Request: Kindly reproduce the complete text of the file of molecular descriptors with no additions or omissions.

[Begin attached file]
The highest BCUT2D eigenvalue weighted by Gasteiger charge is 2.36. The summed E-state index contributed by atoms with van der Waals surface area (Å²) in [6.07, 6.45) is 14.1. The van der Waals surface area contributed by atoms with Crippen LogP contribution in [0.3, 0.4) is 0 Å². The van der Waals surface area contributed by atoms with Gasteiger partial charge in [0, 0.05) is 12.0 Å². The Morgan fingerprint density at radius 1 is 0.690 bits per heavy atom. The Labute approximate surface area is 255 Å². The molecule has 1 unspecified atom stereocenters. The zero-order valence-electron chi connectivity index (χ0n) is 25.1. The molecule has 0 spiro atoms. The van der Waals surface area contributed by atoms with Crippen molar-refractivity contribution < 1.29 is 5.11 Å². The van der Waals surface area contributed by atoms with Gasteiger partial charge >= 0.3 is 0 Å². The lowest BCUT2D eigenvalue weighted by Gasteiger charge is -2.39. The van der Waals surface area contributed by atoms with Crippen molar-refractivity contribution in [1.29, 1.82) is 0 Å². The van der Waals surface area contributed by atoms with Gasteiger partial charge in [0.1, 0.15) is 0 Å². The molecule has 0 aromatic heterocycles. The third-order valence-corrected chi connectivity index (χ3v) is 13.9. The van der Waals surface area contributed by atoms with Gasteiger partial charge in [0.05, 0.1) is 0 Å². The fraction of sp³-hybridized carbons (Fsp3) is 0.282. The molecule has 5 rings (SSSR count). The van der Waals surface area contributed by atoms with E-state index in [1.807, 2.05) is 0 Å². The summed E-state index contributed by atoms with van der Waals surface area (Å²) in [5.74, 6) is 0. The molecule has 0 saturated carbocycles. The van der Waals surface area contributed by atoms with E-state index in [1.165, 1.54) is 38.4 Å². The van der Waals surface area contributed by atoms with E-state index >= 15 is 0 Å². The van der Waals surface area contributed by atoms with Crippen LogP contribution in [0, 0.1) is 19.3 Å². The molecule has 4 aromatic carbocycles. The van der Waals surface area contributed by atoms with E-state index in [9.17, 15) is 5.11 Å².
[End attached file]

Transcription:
The highest BCUT2D eigenvalue weighted by Gasteiger charge is 2.36. The summed E-state index contributed by atoms with van der Waals surface area (Å²) in [6.07, 6.45) is 14.1. The van der Waals surface area contributed by atoms with Crippen LogP contribution in [0.3, 0.4) is 0 Å². The van der Waals surface area contributed by atoms with Gasteiger partial charge in [0, 0.05) is 12.0 Å². The Morgan fingerprint density at radius 1 is 0.690 bits per heavy atom. The Labute approximate surface area is 255 Å². The molecule has 1 unspecified atom stereocenters. The zero-order valence-electron chi connectivity index (χ0n) is 25.1. The molecule has 0 spiro atoms. The van der Waals surface area contributed by atoms with Crippen molar-refractivity contribution < 1.29 is 5.11 Å². The van der Waals surface area contributed by atoms with Gasteiger partial charge >= 0.3 is 0 Å². The lowest BCUT2D eigenvalue weighted by Gasteiger charge is -2.39. The van der Waals surface area contributed by atoms with Crippen molar-refractivity contribution in [1.29, 1.82) is 0 Å². The van der Waals surface area contributed by atoms with Gasteiger partial charge in [0.1, 0.15) is 0 Å². The molecule has 0 aromatic heterocycles. The third-order valence-corrected chi connectivity index (χ3v) is 13.9. The van der Waals surface area contributed by atoms with Gasteiger partial charge in [0.05, 0.1) is 0 Å². The fraction of sp³-hybridized carbons (Fsp3) is 0.282. The molecule has 5 rings (SSSR count). The van der Waals surface area contributed by atoms with E-state index in [1.807, 2.05) is 0 Å². The summed E-state index contributed by atoms with van der Waals surface area (Å²) in [5.74, 6) is 0. The molecule has 0 saturated carbocycles. The van der Waals surface area contributed by atoms with E-state index in [1.165, 1.54) is 38.4 Å². The van der Waals surface area contributed by atoms with E-state index >= 15 is 0 Å². The van der Waals surface area contributed by atoms with Crippen LogP contribution in [0, 0.1) is 19.3 Å². The molecule has 4 aromatic carbocycles. The van der Waals surface area contributed by atoms with E-state index in [9.17, 15) is 5.11 Å².